“We’ve seen bonuses and incentives come in for criticism when they have driven undesirable behaviour and excessive executive rewards,” says Wilson. “There was investor and community backlash.”

She notes that there are some roles where it is always going to be challenging to get the risk management settings on bonuses right.

“There has to be some criticism of whether or not functions such as audit and compliance should be incentivised at all, or whether they should just have a healthy fixed pay to give frank and full advice without worrying about not receiving their incentives,” Wilson says.

Flexibility almost as important as remuneration

Aside from remuneration, flexibility is the benefit CAs most want from their employers. Flexibility/flexible hours was nominated by 68% of survey respondents as the most important thing to them, aside from pay. This top response was selected by nearly three times as many people as the 23% who nominated workplace culture/atmosphere. Flexibility mattered most to CAs aged 30 to 49, corresponding to the peak years for caring for children.

Robert Half Australia director Andrew Morris says that given the stiff competition for chartered accountants in the market, employers that don’t offer genuine flexible working arrangements are going to be behind other firms looking to attract top talent.

Carl Piesse, the regional director at recruiter Hays in Sydney, says flexible working arrangements have to be authentic and spread through an organisation.

“Flexibility can encompass a number of things, from offering employees the ability to purchase annual leave to career breaks, study leave, community leave, job sharing and flexi-hours,” Piesse says.

“Salaries have been increasing, but they’re not keeping up with candidates’ expectations. Non-financial benefits have been making up for that. But it needs to be part of the DNA of an organisation. If it’s a superficial offering, candidates will see through that.”

Why the gender pay gap persists

The 2018 CA ANZ Remuneration Survey also reveals the gender gap in average earnings between male and female CAs.

In Australia, the average salary for male CAs is A$193,448, while women earn an average of A$144,776. In New Zealand, the average salary for male CAs is NZ$174,764 and for female CAs it is NZ$128,873.

This means the headline gender earnings gap sits at about 25%.

The researchers who produced the survey then began to unpick how much of that earnings gap could be explained by job-related factors. A technique known as the Oaxaca-Blinder Decomposition method was used to analyse the earnings gap.

Of the A$48,672 average annual pay gap for female CAs in Australia, it was found that A$34,119 (70.1%) of that could be explained by factors such as years of experience, role, number of direct reports, hours worked, and employer size.

That left A$14,553 (29.9%) unexplained. The researchers note this may be due to variables not included in the analysis or differences in preferences for non-remuneration factors in job choice, or workplace discrimination.

Wilson reckons one factor is that women have historically tended to be less aggressive in pay negotiations. “Women aren’t generally as demanding around pay negotiations and that, I think, plays a role,” she says, adding that there is now a lot of work being done in large companies to address that through initiatives such as unconscious bias training

How an experience gap feeds the gender pay gap

The survey analysis shows one of the strongest explainers of the gender pay gap is the difference in average years of experience between men and women. This is because 20 to 30 years ago there were far more men entering accounting than women, so the most experienced accountants today (the ones with the highest remuneration) are more likely to be men.

It’s notable that the gender profile of new CAs entering the profession is changing. CAs with less than 10 years’ experience are more likely to be female, with the profession even more strongly female-dominated among those who have entered it in the past five years.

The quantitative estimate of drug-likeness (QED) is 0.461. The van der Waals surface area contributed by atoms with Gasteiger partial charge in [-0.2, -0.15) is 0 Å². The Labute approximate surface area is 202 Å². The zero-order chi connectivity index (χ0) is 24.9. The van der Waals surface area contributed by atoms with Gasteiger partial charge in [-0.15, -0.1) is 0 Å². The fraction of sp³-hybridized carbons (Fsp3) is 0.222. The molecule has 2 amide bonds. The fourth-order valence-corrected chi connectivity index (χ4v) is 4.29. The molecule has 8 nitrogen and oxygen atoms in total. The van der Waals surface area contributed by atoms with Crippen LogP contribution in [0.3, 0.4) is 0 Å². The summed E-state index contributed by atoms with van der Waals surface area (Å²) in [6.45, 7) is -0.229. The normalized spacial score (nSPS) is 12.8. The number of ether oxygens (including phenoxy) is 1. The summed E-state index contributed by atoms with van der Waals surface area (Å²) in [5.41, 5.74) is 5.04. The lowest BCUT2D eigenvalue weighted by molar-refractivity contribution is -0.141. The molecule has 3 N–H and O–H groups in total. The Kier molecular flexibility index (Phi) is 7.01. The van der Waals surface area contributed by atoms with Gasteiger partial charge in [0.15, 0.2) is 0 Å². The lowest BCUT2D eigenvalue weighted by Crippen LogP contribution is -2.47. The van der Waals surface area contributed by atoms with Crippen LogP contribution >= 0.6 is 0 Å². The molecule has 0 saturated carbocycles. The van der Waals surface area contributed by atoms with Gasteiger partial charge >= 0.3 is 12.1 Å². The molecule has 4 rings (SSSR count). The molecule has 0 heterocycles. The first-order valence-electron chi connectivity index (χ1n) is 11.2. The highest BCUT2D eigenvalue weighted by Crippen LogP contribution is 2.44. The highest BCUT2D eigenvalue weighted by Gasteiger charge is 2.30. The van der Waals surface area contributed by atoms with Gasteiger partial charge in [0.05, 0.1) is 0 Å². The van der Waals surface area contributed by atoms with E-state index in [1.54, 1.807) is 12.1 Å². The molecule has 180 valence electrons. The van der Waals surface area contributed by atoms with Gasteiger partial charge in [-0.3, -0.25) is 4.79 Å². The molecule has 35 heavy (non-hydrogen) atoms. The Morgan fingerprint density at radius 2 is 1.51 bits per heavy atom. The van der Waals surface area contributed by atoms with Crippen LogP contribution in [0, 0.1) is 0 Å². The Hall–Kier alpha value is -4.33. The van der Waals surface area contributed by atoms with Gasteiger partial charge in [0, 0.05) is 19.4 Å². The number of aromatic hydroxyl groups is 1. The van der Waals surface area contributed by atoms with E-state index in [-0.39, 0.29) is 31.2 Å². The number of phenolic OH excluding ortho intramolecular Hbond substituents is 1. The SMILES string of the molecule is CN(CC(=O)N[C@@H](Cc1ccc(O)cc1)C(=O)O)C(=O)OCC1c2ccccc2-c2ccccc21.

Hanson says that while the C-suite remains male dominated there is a strong trend for companies to demand recruiters put forward “at least one” female candidate as part of any shortlist now.

Sharon Warburton CA, chair of the Fortescue Metals Group remuneration committee, is fed up with people denying the gender pay gap exists.

“I hear so many people say that their organisation doesn’t have a gender pay gap, but every organisation that I have worked with or been connected to has discovered that they do in fact have one when they peel open the detail,” she says.

“I continue to challenge organisations when they say that they don’t need to do even a preliminary investigation into pay equity.”

Warburton says gender pay equity is a standing agenda item on the Fortescue remuneration committee. In its 2016-17 report to the Workplace Gender Equality Agency, Fortescue stated that it had conducted formal pay gap audits across its payroll and taken various forms of action, including correcting like-for-like gaps.

“Research shows that biases appear in our thinking, whether unconscious or conscious, so pay equity must be a standing agenda item,” says Warburton.

“From my experience, until you complete a role analysis, you really can’t identify those core [pay] gaps. Forget the high-level, helicopter reviews. Executives should report on pay equity to the board on a recurring basis and if gaps appear for whatever reason, they can be fixed.”

Given that the younger cohort of CAs is more likely to be female, can we expect the pay gap to disappear naturally with generational change?

“Why wait?” asks Warbuton. “As leaders, we all have a role to focus on this, and today’s leaders will set the agenda for how quickly we will see change. Organisations need to decide what they deem to be an acceptable culture.

“If leaders are not driving reviews and making those changes now, then we’re reaffirming a culture where a gender pay gap is appropriate behaviour. If we don’t think that that’s the case, we have the accountability for change right now.”


Chartered Accountants Australia and New Zealand commissioned Colmar Brunton to survey CA ANZ members about remuneration. A total of 10,449 members completed the online survey – 6197 from Australia and 4252 from New Zealand. Interviews were conducted from 25 October to 21 November 2018, and data was weighted to be representative of membership by years of experience.

Average remuneration Australia (AUD)Figure 1. Average remuneration Australia (AUD) (Click image to enlarge)

Average remuneration New Zealand (NZD)Figure 2. Average remuneration New Zealand (NZD)

How does your pay stack up? Use the 2018 CA ANZ Remuneration Survey online calculator to find out.

Compare your earnings to other CAs’